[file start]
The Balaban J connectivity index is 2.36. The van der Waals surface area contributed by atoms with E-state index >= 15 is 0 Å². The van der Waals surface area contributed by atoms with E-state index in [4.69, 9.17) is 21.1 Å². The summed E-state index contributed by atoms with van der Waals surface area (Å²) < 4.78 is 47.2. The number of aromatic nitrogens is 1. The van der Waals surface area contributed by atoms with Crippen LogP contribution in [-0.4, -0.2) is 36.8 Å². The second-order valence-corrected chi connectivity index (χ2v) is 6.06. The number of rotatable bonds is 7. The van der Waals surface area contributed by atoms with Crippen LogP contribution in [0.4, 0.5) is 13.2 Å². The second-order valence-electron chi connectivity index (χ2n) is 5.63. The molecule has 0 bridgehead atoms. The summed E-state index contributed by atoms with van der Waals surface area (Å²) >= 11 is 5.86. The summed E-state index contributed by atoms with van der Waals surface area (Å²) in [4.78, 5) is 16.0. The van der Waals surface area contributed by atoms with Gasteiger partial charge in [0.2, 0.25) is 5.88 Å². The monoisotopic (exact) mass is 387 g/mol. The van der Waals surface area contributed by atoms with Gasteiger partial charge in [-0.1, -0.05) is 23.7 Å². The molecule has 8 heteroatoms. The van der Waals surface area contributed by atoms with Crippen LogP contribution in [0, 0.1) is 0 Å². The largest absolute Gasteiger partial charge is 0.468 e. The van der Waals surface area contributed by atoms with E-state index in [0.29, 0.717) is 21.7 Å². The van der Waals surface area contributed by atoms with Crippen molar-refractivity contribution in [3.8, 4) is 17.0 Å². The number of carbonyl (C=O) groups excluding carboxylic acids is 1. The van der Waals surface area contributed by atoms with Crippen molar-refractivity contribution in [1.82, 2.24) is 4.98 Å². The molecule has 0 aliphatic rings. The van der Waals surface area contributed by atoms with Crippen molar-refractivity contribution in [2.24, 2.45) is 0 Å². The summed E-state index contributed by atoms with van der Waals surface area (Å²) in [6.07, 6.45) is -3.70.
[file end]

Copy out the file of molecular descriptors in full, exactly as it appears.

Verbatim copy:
The Balaban J connectivity index is 2.36. The van der Waals surface area contributed by atoms with E-state index >= 15 is 0 Å². The van der Waals surface area contributed by atoms with E-state index in [4.69, 9.17) is 21.1 Å². The summed E-state index contributed by atoms with van der Waals surface area (Å²) < 4.78 is 47.2. The number of aromatic nitrogens is 1. The van der Waals surface area contributed by atoms with Crippen LogP contribution in [-0.4, -0.2) is 36.8 Å². The second-order valence-corrected chi connectivity index (χ2v) is 6.06. The number of rotatable bonds is 7. The van der Waals surface area contributed by atoms with Crippen LogP contribution in [0.4, 0.5) is 13.2 Å². The second-order valence-electron chi connectivity index (χ2n) is 5.63. The molecule has 0 bridgehead atoms. The summed E-state index contributed by atoms with van der Waals surface area (Å²) >= 11 is 5.86. The summed E-state index contributed by atoms with van der Waals surface area (Å²) in [4.78, 5) is 16.0. The van der Waals surface area contributed by atoms with Gasteiger partial charge in [0.2, 0.25) is 5.88 Å². The monoisotopic (exact) mass is 387 g/mol. The van der Waals surface area contributed by atoms with Gasteiger partial charge in [-0.1, -0.05) is 23.7 Å². The molecule has 8 heteroatoms. The van der Waals surface area contributed by atoms with Crippen LogP contribution in [0, 0.1) is 0 Å². The largest absolute Gasteiger partial charge is 0.468 e. The van der Waals surface area contributed by atoms with E-state index in [0.29, 0.717) is 21.7 Å². The van der Waals surface area contributed by atoms with Crippen molar-refractivity contribution in [3.8, 4) is 17.0 Å². The number of carbonyl (C=O) groups excluding carboxylic acids is 1. The van der Waals surface area contributed by atoms with Crippen molar-refractivity contribution in [1.82, 2.24) is 4.98 Å². The molecule has 0 aliphatic rings. The van der Waals surface area contributed by atoms with Crippen molar-refractivity contribution in [2.24, 2.45) is 0 Å². The summed E-state index contributed by atoms with van der Waals surface area (Å²) in [6.07, 6.45) is -3.70.